Waste management is a social, economic, and environmental problem facing all African countries. If the 2030 Agenda for sustainable development is to be achieved, sustainable waste management approaches must be an environmental and public health imperative deserving political priority. Current reasons for the poor management of waste in Africa, include, amongst others, weak organizational structures; lack of appropriate skills; inadequate budgets; weak legislation; lack of enforcement; low public awareness; corruption, conflict; political instability; and lack of political will. At the heart of the problem, is a failure in governance. However, through these gaps, many social and technological innovations have emerged. Innovations that recognize the opportunity that waste provides as a secondary resource. Diverting waste away from dumpsites and landfills towards reuse, recycling and recovery can improve the livelihoods of thousands of informal waste reclaimers, while also creating new jobs and business opportunities for the continent. Reintroducing secondary resources such as polymer, fiber, metals and nutrients back into local value chains has the potential to strengthen manufacturing economies and reduce the economic burden on product imports. Bringing waste under control in Africa and unlocking the opportunities that “waste” provides as “resource” will require immediate intervention by government, business and civil society.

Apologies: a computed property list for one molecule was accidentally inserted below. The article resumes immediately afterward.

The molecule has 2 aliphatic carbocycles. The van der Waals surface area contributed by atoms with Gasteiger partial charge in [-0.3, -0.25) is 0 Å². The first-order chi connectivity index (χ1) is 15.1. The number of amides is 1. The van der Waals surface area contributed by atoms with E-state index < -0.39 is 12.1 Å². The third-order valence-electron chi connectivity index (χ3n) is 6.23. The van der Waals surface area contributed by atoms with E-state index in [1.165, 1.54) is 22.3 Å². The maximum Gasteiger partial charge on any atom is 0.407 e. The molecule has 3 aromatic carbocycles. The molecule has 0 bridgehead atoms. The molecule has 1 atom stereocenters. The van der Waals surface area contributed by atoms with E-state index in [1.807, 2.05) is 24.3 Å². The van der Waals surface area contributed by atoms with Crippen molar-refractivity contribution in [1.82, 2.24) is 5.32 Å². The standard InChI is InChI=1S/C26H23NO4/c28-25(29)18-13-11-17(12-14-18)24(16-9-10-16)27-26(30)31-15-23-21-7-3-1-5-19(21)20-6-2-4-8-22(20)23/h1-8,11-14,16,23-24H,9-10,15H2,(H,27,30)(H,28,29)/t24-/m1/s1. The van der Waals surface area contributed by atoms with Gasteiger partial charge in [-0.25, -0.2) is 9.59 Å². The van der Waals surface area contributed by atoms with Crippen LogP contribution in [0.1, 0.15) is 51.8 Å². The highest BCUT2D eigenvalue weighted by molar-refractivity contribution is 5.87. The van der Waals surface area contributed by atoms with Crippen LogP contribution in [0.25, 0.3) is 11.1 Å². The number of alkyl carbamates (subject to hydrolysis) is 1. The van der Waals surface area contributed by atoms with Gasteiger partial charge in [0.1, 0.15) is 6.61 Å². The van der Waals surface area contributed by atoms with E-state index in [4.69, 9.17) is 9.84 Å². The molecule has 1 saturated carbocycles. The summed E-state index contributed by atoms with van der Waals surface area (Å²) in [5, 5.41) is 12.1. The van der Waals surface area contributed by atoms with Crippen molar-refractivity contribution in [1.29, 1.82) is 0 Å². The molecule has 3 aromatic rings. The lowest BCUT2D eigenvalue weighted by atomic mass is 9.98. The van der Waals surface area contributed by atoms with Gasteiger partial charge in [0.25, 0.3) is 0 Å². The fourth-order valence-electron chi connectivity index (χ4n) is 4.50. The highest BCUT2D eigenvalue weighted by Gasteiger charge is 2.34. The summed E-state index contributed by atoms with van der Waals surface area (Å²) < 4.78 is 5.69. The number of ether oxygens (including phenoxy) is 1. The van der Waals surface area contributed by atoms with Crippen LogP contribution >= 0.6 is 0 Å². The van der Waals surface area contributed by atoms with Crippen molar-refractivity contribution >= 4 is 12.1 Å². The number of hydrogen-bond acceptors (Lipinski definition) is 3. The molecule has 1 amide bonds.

Part of the book: Regional Development in Africa